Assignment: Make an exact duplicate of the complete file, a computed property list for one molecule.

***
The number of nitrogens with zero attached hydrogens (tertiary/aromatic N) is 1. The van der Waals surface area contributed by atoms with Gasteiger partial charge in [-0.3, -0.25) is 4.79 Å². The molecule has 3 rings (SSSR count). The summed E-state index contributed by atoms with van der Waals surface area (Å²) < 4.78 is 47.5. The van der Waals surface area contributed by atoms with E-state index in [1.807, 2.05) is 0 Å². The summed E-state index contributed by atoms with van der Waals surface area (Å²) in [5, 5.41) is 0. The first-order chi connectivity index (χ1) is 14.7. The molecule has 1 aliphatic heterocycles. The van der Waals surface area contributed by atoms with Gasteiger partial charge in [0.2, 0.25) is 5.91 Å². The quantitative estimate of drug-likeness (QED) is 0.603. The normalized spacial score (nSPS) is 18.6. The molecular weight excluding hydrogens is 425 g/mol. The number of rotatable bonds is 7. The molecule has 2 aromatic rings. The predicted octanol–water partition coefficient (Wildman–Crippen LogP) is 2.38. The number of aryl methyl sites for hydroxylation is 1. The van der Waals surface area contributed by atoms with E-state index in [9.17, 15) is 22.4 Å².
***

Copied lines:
The number of nitrogens with zero attached hydrogens (tertiary/aromatic N) is 1. The van der Waals surface area contributed by atoms with Gasteiger partial charge in [-0.3, -0.25) is 4.79 Å². The molecule has 3 rings (SSSR count). The summed E-state index contributed by atoms with van der Waals surface area (Å²) < 4.78 is 47.5. The van der Waals surface area contributed by atoms with E-state index in [1.807, 2.05) is 0 Å². The summed E-state index contributed by atoms with van der Waals surface area (Å²) in [5, 5.41) is 0. The first-order chi connectivity index (χ1) is 14.7. The molecule has 1 aliphatic heterocycles. The van der Waals surface area contributed by atoms with Gasteiger partial charge in [0.2, 0.25) is 5.91 Å². The quantitative estimate of drug-likeness (QED) is 0.603. The normalized spacial score (nSPS) is 18.6. The molecular weight excluding hydrogens is 425 g/mol. The number of rotatable bonds is 7. The molecule has 2 aromatic rings. The predicted octanol–water partition coefficient (Wildman–Crippen LogP) is 2.38. The number of aryl methyl sites for hydroxylation is 1. The van der Waals surface area contributed by atoms with E-state index in [9.17, 15) is 22.4 Å².